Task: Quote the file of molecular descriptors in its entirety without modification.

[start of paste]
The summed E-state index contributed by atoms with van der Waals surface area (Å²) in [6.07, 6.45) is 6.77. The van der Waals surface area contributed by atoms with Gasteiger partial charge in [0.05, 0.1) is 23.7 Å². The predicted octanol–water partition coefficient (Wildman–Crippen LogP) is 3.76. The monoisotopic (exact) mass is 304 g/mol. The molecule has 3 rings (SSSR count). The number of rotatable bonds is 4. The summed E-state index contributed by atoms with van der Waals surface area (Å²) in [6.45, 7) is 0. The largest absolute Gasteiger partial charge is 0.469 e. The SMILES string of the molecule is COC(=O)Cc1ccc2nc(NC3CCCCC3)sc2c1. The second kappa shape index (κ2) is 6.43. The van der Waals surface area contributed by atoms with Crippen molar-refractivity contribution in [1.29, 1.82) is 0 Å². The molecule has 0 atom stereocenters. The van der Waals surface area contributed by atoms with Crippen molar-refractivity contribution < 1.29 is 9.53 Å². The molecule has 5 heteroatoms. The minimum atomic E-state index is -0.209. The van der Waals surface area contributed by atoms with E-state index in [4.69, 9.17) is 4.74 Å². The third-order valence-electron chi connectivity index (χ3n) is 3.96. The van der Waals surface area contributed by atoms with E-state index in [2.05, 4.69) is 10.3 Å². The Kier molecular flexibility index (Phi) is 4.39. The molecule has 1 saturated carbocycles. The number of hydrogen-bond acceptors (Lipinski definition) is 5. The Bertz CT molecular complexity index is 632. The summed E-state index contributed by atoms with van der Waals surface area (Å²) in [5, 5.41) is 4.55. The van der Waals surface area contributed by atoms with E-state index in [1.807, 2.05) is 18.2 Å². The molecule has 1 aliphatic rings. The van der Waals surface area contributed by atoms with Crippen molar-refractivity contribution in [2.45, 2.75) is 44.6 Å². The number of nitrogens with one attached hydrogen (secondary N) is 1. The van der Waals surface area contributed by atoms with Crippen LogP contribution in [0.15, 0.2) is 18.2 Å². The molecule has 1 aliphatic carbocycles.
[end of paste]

The summed E-state index contributed by atoms with van der Waals surface area (Å²) in [6.07, 6.45) is 6.77. The van der Waals surface area contributed by atoms with Gasteiger partial charge in [0.05, 0.1) is 23.7 Å². The predicted octanol–water partition coefficient (Wildman–Crippen LogP) is 3.76. The monoisotopic (exact) mass is 304 g/mol. The molecule has 3 rings (SSSR count). The number of rotatable bonds is 4. The summed E-state index contributed by atoms with van der Waals surface area (Å²) in [6.45, 7) is 0. The largest absolute Gasteiger partial charge is 0.469 e. The SMILES string of the molecule is COC(=O)Cc1ccc2nc(NC3CCCCC3)sc2c1. The second kappa shape index (κ2) is 6.43. The van der Waals surface area contributed by atoms with Crippen molar-refractivity contribution in [1.29, 1.82) is 0 Å². The molecule has 0 atom stereocenters. The van der Waals surface area contributed by atoms with Crippen molar-refractivity contribution < 1.29 is 9.53 Å². The molecule has 5 heteroatoms. The minimum atomic E-state index is -0.209. The van der Waals surface area contributed by atoms with E-state index in [4.69, 9.17) is 4.74 Å². The third-order valence-electron chi connectivity index (χ3n) is 3.96. The van der Waals surface area contributed by atoms with E-state index in [2.05, 4.69) is 10.3 Å². The Kier molecular flexibility index (Phi) is 4.39. The molecule has 1 saturated carbocycles. The number of hydrogen-bond acceptors (Lipinski definition) is 5. The Bertz CT molecular complexity index is 632. The summed E-state index contributed by atoms with van der Waals surface area (Å²) in [5, 5.41) is 4.55. The van der Waals surface area contributed by atoms with E-state index in [1.807, 2.05) is 18.2 Å². The molecule has 1 aliphatic rings. The van der Waals surface area contributed by atoms with Crippen molar-refractivity contribution in [2.45, 2.75) is 44.6 Å². The number of nitrogens with one attached hydrogen (secondary N) is 1. The van der Waals surface area contributed by atoms with Crippen LogP contribution in [0.15, 0.2) is 18.2 Å². The molecule has 1 aliphatic carbocycles.